Hugo Rifkind

Cameron’s war on porn is a pointless stunt

21 November 2013

3:00 PM

21 November 2013

3:00 PM

What people don’t seem to realise is that the geeks are winning. Actually, scratch that. They’ve all but won. The world just hasn’t realised yet. So, when the likes of David Cameron talk of, say, blocking regular porn, or eradicating child porn, people take him seriously, as though this might actually be a thing in his power to do. Rather than what it truly is, which is something between a cynical gimmick and a last, desperate, deluded grasp at a dissolving straw.

I mean, look, it might work a bit. Aspiring nonces, I suppose, will be set back by a week or two. People who just stumble upon kiddie porn while searching for somebody else — a kipper pan, say — will, indeed, be warned off going any further. Meanwhile, children who are less capable of using computers than their parents (those under nine, in my experience) will indeed be less exposed to adult porn. And all of this is probably good. But the technology exists already to enable anybody who still wants their porn, be it nice or nasty, to get it. Today, it’s as easy as installing a printer. Pretty soon, it will be as easy as pushing a button. And then what?

The ability of people to dodge governments online is not a bad thing. People — journalists, really — talk about the ‘dark web’ as if it were some sort of shadowy internet hinterland, a nasty Narnia, or a secret cellar under the regular internet full of rats, heroin, and men in zippered masks like the gimp from Pulp Fiction. In fact, it’s just a way of connecting to the web with anonymity; be that the regular web, or bits of the web that require anonymity before they’ll let you in. It lets dissidents in Iran communicate with the outside word. It lets businessmen in China send stuff home without getting hacked.


Except if you can dodge nasty states, you can also dodge nice ones. Drugs, crime, terrorism, stolen credit card numbers, fake identities, information on how to turn a pressure cooker into a bomb; all of this stuff thrives when the technology available to the masses is no longer of a sort that governments can easily scrutinise. And that’s very nearly where we are. Sure, almost any encryption can be cracked eventually, but that’s a bit like saying any pint of water in the ocean could be put in a glass. The upshot, here, is that all sorts of things are on the verge of slipping from the orbit of the state. Enforceable copyright, for example, did so years ago. Money could be next. A few months ago, I wrote here about Bitcoin, an online currency. Remember that? At the time, I said I’d bought £100 of Bitcoins as an experiment, and those Bitcoins were now worth £200. Ring any bells? Well, at the time of writing, they’re worth — no really — 15 times that. The point is, whether this particular currency thrives or crashes, this a technology on the cusp of going mainstream. If you’re in, say, Zimbabwe, Bitcoin represents a way of getting your money out, regardless of whether Robert Mugabe wants you to. And if you’re over here? It represents a way to not pay tax.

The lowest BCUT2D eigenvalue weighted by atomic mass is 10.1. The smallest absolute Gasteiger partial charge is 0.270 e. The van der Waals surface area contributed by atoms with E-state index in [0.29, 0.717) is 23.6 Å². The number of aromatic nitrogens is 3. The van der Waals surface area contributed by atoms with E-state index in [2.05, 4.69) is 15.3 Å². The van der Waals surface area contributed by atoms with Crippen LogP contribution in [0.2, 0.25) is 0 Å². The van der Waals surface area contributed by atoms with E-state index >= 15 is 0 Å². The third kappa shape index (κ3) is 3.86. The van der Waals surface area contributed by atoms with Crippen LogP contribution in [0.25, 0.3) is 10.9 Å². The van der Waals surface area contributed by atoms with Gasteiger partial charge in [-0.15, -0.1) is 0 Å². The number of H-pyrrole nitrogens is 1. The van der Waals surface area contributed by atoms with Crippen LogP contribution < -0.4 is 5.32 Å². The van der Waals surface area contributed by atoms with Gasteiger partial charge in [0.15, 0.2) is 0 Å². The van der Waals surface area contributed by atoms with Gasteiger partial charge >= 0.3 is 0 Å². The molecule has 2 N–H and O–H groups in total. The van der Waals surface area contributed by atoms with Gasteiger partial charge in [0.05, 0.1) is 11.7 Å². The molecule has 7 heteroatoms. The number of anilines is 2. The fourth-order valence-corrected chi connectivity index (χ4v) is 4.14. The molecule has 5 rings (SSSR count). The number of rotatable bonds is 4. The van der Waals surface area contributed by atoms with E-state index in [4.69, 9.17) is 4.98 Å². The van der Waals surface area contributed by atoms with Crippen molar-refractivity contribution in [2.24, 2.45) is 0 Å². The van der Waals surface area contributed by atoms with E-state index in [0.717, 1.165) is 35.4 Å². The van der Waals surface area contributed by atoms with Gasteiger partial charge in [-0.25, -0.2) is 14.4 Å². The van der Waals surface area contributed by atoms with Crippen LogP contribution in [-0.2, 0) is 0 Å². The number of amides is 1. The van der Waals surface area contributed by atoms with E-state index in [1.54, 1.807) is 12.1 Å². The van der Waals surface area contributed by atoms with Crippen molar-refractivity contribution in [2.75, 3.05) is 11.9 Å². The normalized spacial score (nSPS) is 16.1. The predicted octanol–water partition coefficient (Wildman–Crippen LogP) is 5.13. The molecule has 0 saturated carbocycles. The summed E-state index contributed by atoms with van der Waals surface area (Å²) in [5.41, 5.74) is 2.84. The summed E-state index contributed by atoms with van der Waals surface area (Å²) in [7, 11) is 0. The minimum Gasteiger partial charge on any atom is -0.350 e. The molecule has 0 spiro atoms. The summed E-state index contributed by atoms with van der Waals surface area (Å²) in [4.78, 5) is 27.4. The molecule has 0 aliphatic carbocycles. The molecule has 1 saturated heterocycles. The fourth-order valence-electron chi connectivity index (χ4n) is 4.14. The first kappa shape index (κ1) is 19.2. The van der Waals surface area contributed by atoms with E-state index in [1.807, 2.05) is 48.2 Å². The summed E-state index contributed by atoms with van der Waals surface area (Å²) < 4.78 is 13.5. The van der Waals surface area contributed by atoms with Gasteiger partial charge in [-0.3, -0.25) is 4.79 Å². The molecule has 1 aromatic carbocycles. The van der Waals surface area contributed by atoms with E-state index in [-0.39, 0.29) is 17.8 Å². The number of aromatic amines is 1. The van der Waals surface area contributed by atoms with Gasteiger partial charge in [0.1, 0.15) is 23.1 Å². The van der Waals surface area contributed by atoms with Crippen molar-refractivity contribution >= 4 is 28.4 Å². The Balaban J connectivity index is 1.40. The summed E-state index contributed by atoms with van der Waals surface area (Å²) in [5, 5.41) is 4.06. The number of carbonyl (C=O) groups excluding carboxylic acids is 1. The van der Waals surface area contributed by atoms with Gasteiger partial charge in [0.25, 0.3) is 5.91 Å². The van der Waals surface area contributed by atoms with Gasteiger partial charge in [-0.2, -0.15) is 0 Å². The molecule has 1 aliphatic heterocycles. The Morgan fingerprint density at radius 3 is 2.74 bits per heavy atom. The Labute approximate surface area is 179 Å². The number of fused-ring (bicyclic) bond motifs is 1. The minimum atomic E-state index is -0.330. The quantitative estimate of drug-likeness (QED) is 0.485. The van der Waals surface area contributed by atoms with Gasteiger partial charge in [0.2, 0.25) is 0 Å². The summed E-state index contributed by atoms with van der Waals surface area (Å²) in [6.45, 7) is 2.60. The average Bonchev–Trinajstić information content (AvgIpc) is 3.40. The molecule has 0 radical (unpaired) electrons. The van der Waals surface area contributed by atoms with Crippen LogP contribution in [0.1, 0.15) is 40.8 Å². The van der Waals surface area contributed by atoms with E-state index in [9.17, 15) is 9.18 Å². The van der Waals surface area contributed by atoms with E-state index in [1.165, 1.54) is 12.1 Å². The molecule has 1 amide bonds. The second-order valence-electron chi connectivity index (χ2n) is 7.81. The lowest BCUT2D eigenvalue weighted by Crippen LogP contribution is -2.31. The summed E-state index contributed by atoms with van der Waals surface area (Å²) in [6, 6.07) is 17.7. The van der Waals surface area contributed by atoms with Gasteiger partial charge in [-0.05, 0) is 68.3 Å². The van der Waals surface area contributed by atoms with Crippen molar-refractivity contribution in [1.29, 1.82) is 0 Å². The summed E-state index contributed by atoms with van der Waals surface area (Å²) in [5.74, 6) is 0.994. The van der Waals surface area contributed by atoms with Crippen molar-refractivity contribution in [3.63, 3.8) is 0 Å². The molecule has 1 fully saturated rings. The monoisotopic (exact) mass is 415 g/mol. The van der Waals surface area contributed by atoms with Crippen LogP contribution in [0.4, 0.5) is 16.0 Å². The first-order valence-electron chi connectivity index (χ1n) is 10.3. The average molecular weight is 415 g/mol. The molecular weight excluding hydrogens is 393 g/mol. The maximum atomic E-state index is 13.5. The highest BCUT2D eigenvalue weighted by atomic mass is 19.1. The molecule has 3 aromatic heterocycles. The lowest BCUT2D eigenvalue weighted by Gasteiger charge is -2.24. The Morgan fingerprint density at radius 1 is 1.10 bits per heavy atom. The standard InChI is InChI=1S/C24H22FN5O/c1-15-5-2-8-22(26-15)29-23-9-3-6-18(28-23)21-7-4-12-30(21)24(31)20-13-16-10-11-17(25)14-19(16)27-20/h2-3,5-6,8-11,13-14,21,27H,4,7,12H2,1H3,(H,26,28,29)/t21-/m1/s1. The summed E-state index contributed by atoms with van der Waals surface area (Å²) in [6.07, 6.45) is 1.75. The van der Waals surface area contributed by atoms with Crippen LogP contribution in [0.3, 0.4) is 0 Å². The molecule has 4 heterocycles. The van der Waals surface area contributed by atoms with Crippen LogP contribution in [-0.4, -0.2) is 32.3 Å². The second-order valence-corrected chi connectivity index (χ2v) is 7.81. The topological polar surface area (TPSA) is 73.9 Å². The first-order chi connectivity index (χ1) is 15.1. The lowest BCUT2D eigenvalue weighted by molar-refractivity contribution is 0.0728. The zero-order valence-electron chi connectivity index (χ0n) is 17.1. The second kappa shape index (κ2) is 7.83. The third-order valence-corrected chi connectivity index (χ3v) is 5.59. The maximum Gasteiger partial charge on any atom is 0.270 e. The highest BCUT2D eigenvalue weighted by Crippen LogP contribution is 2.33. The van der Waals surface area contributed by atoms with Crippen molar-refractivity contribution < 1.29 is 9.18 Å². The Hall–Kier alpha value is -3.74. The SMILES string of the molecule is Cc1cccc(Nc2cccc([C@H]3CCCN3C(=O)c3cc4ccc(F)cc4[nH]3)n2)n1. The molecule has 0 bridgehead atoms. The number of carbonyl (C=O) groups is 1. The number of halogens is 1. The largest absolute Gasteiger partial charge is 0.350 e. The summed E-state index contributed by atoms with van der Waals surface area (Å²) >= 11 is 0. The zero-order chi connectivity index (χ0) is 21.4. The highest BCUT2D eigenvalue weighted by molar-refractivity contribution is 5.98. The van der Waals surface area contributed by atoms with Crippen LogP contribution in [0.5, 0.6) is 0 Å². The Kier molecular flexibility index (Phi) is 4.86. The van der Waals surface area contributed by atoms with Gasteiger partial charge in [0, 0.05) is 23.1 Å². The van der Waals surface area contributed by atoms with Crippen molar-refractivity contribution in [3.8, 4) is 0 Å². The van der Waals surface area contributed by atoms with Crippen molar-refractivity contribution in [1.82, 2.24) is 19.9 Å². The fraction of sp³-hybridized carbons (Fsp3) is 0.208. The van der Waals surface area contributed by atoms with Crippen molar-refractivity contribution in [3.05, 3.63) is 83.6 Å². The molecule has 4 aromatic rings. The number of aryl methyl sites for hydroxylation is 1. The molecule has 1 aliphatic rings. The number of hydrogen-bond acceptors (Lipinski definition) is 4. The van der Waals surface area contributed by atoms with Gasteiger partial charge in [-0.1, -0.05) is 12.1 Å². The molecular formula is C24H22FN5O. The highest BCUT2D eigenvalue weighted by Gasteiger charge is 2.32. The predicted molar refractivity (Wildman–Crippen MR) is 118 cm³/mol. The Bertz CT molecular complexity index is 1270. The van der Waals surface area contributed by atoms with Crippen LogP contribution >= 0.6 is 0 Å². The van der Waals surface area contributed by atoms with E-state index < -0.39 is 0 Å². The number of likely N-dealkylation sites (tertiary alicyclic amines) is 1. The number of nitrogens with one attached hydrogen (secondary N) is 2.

All of these things are not just technical challenges for governments. They are existential ones. The ability of a state to coerce — for good or for ill — is ebbing away. And the choice that states will have to make is between letting it all go and doing what they can to mop up afterwards, or getting properly Nineteen Eighty-Four about things instead. Or to put it another way, government will have to content itself with either getting a whole lot smaller, or with muscling up and getting a whole lot bigger. If you wanted to do Mr Cameron the kindness of presuming that his war on porn was motivated by anything other than Daily Mail headlines, you might think that this was an early attempt to do the latter. As with much of that which Edward Snowden has claimed about surveillance, this looks a lot like the establishment of a pattern by which technology companies do what governments want them to.

Thing is, it won’t work. The famous Chinese firewall doesn’t even work. In fact, Cameron’s posturing on porn is probably even counterproductive. Today, probably a small percentage of men with computers know how to get around a porn block. In a year, most will. And the upshot will be that the light web shrinks and the dark web grows, and that great freedom event horizon, be it nasty or nice, gets closer still.

Share the roads

Why is it, when cyclists die, that everybody wants to know whose fault it is? Why should we care? Lorry drivers may drive with irresponsible abandon, but I doubt many of them are actively seeking to murder. Cyclists, meanwhile, may be arrogant, smug, smelly, cavalier, badly dressed and the Mayor of London (all at once) but still probably don’t deserve to be punished for these transgressions with a painful, flattening death. Stop it, basically. Think bike, yes. But also think more.

I’ve been thinking. What about timeshares on roads? Not everywhere, obviously. But from suburbs to city centre, certainly in London, there are a wealth of smallish, straightish roads going the same way.  I mean, do cars need Gray’s Inn Road and Farringdon Road every morning? They go the same way. Portland Place and Great Portland Street? Victoria Street and Petty France? So, by means of the odd retractable bollard, why not hand the smaller streets over to bikes alone for an hour or two every morning, and the same every night? Proper traffic could have it back later. Why not?

Got something to add? Join the discussion and comment below.


Show comments
Close